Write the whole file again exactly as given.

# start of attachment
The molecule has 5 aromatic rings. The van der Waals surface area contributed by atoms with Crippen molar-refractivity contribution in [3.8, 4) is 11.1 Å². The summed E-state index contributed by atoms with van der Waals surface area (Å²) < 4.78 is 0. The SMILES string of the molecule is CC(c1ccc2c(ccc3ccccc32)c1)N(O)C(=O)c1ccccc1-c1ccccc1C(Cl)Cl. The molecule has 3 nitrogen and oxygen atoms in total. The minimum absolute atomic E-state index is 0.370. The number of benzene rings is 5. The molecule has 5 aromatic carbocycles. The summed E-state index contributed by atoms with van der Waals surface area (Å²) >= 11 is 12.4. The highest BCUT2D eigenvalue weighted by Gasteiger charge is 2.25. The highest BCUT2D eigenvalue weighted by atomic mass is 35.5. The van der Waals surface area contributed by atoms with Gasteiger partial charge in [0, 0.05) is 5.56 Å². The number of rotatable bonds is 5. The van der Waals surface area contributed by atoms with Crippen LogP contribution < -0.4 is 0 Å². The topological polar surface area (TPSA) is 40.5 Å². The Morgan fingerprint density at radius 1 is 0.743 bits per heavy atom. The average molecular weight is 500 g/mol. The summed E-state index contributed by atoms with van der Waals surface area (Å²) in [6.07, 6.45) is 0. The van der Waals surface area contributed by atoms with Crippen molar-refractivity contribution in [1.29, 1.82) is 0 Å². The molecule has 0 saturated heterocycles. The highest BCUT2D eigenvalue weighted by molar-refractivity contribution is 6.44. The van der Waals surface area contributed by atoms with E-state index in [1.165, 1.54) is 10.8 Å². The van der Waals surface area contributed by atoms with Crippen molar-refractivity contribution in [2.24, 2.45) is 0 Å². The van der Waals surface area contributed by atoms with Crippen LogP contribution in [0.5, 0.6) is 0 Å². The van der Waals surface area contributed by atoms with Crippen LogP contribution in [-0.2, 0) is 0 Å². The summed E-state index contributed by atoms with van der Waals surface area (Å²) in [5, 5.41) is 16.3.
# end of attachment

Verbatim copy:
The molecule has 5 aromatic rings. The van der Waals surface area contributed by atoms with Crippen molar-refractivity contribution in [3.8, 4) is 11.1 Å². The summed E-state index contributed by atoms with van der Waals surface area (Å²) < 4.78 is 0. The SMILES string of the molecule is CC(c1ccc2c(ccc3ccccc32)c1)N(O)C(=O)c1ccccc1-c1ccccc1C(Cl)Cl. The molecule has 3 nitrogen and oxygen atoms in total. The minimum absolute atomic E-state index is 0.370. The number of benzene rings is 5. The molecule has 5 aromatic carbocycles. The summed E-state index contributed by atoms with van der Waals surface area (Å²) >= 11 is 12.4. The highest BCUT2D eigenvalue weighted by Gasteiger charge is 2.25. The highest BCUT2D eigenvalue weighted by atomic mass is 35.5. The van der Waals surface area contributed by atoms with Gasteiger partial charge in [0, 0.05) is 5.56 Å². The number of rotatable bonds is 5. The van der Waals surface area contributed by atoms with Crippen LogP contribution < -0.4 is 0 Å². The topological polar surface area (TPSA) is 40.5 Å². The Morgan fingerprint density at radius 1 is 0.743 bits per heavy atom. The average molecular weight is 500 g/mol. The summed E-state index contributed by atoms with van der Waals surface area (Å²) in [6.07, 6.45) is 0. The van der Waals surface area contributed by atoms with Crippen molar-refractivity contribution in [1.29, 1.82) is 0 Å². The molecule has 0 saturated heterocycles. The highest BCUT2D eigenvalue weighted by molar-refractivity contribution is 6.44. The van der Waals surface area contributed by atoms with E-state index in [1.165, 1.54) is 10.8 Å². The van der Waals surface area contributed by atoms with Crippen molar-refractivity contribution in [2.24, 2.45) is 0 Å². The van der Waals surface area contributed by atoms with Crippen LogP contribution in [0.5, 0.6) is 0 Å². The van der Waals surface area contributed by atoms with Crippen LogP contribution in [-0.2, 0) is 0 Å². The summed E-state index contributed by atoms with van der Waals surface area (Å²) in [5, 5.41) is 16.3.